LendingClub.com (LC) is a website that securitizes person-to-person loans so that you can lend money to other people in as little as $25 increments, and you earn the interest. The idea is to replace banks and credit cards as the major middlemen used for lending. Here’s an illustration from their site:
Now, if you read my previous posts on LendingClub, you know I’m skeptical about getting 9.5% returns in the long run. My LendingClub Net Annualized Return is currently 6.8% after fees. If I can stay in the 4-6% range, I’d be happy as I view this activity as a hobby. My favorite loan so far is helping a young couple purchase a tiny 200 sf house-on-wheels.
The investment process is set up such that LC examines the loan application and assigns it a credit grade with an interest rate from 6.39% – 21.64%. All you have to decide is whether to fund the loan or not in increments of $25. You can’t change the rate. Therefore, the key is to quickly fund the relatively attractive loans and avoid the unattractive ones.
You can view historical performance data at the LC website, but it is very raw. I recently came across a new site called LendStats.com that has been sorting through the data and presenting it in some very insightful ways. The owner KenL uses a nice, simple formula for return on investment (ROI) and one can see from the data several ways to improve your returns.
Loan Factors To Avoid
Business loans. If you look at all the loan categories, only the ones under the Educational and Small Business categories have negative ROIs. (Educational loans have a much smaller sample size.) In general, perhaps it is a form of adverse selection when someone with a business idea must resort to making a personally-backed loan from strangers to fund their idea. Also, it may be that the economy is so tough that only select new businesses survive.
Borrowers with mortgages. Until recently, a mortgage holder was deemed more credit-worthy than a renter. That person had to have the means to make a 20% down payment and pass underwriting from a bank. Now, with so many people underwater in their homes, the ROI from renters is higher than mortgage-holders. Renters have greater flexibility with their cashflow. I suspect many people find themselves so bogged down by their mortgages that they decide to simply declare bankruptcy and forget about all their other debts as well.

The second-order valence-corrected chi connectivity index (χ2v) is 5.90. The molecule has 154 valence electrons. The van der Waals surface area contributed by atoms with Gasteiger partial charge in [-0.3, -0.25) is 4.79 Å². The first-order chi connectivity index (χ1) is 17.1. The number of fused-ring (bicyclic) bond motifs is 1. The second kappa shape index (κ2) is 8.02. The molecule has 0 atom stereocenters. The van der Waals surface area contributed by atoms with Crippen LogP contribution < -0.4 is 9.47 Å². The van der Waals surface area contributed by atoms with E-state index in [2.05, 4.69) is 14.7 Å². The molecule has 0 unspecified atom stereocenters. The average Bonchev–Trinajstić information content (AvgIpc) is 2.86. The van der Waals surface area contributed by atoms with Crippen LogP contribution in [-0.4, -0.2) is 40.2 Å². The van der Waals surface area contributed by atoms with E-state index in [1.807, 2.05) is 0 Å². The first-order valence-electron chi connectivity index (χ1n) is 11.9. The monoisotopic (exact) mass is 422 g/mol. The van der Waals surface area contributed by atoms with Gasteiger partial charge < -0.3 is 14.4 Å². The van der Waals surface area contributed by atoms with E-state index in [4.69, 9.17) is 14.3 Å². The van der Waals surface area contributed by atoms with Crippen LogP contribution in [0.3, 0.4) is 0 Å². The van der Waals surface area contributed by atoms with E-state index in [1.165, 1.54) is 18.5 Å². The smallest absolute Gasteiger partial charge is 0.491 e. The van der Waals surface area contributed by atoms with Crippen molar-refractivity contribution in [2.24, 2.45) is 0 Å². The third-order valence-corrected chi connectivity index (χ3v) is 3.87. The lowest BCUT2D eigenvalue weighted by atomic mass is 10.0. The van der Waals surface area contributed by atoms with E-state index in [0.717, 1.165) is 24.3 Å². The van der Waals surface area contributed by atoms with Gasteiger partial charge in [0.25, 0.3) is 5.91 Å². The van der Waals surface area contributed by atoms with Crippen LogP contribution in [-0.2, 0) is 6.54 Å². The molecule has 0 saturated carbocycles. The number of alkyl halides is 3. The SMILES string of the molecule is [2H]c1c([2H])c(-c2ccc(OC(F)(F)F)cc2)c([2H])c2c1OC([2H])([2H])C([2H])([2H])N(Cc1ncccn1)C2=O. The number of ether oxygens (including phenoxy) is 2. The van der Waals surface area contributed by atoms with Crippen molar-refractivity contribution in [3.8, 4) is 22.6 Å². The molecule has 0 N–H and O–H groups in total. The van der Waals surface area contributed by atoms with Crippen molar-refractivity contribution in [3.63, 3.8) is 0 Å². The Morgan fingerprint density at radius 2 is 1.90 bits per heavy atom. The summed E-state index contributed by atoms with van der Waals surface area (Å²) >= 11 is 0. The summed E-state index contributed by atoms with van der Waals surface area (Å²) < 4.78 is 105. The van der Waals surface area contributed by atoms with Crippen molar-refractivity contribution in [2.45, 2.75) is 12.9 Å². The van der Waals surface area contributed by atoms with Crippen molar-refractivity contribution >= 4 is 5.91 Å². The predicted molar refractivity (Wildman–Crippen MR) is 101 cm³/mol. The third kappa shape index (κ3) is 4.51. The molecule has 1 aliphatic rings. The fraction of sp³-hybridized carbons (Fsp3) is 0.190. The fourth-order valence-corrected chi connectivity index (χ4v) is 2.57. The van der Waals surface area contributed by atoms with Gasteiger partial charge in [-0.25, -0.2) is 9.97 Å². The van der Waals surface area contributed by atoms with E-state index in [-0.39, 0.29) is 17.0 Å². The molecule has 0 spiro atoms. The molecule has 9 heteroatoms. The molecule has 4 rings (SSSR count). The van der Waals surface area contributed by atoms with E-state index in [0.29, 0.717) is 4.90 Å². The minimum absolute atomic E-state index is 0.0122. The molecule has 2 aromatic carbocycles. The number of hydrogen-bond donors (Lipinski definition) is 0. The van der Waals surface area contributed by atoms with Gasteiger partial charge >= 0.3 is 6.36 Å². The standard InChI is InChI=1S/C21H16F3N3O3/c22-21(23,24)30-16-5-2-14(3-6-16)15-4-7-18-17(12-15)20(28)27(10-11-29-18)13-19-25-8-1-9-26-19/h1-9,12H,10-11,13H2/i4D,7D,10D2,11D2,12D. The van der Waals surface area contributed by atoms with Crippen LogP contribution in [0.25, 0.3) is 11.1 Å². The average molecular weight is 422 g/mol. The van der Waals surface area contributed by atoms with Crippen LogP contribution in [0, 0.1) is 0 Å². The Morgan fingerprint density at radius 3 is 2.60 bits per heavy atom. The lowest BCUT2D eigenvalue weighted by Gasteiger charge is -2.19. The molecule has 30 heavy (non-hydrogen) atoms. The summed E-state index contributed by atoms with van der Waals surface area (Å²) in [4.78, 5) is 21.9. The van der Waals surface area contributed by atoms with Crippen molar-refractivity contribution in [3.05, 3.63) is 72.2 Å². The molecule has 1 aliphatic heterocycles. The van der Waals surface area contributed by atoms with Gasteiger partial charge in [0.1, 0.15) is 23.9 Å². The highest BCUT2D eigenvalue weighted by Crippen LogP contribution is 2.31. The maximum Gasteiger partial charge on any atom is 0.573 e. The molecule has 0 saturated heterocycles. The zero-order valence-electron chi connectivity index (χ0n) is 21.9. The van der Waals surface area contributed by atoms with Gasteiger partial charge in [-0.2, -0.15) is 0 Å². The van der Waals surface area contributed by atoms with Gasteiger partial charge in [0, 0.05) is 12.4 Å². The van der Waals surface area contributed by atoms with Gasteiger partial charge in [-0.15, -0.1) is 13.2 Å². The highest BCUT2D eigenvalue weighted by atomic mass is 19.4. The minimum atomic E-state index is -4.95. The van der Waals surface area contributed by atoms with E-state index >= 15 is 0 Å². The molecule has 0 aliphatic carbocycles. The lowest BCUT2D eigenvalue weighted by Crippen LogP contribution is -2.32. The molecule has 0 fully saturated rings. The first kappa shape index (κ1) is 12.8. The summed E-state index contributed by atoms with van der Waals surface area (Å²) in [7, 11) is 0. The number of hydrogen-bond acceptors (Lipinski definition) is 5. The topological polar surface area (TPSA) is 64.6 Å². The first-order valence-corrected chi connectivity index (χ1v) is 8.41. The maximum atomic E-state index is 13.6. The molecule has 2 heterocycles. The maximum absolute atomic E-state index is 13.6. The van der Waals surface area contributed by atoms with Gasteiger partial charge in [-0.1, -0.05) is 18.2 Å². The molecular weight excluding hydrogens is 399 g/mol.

Loan amounts greater than $20,000. Loans over $25k have a negative ROI overall, with $20k loans not doing much better. Bigger loans means bigger risk, which apparently isn’t adequately compensated for by higher interest rates. Also, I am wary of people doing the “borrow-and-bankrupt” route where they try to amass as much debt as they can and then declare bankruptcy after either a huge party, leaving the country, or hiding assets.
Borrowers with more than 2 credit inquiries within last 6 months. Average ROI consistently goes down as the number of inquiries on your credit report goes up. This indicates that you are also trying to get credit from others, and thus your debt-to-income may be higher than reported. In general, this also increases the likelihood of either desperation, fraud, and/or impending crisis.
Any F and G rated loans. The general trend is still supporting my original plan of only buying the highest-rated A loans, however there are some improvements in the B through E grades. Loans with the lowest grades of F and G continue to have negative ROIs. These are also the loans with the smallest sample size, but since there are so few of them anyway I find it easier to simply avoid them.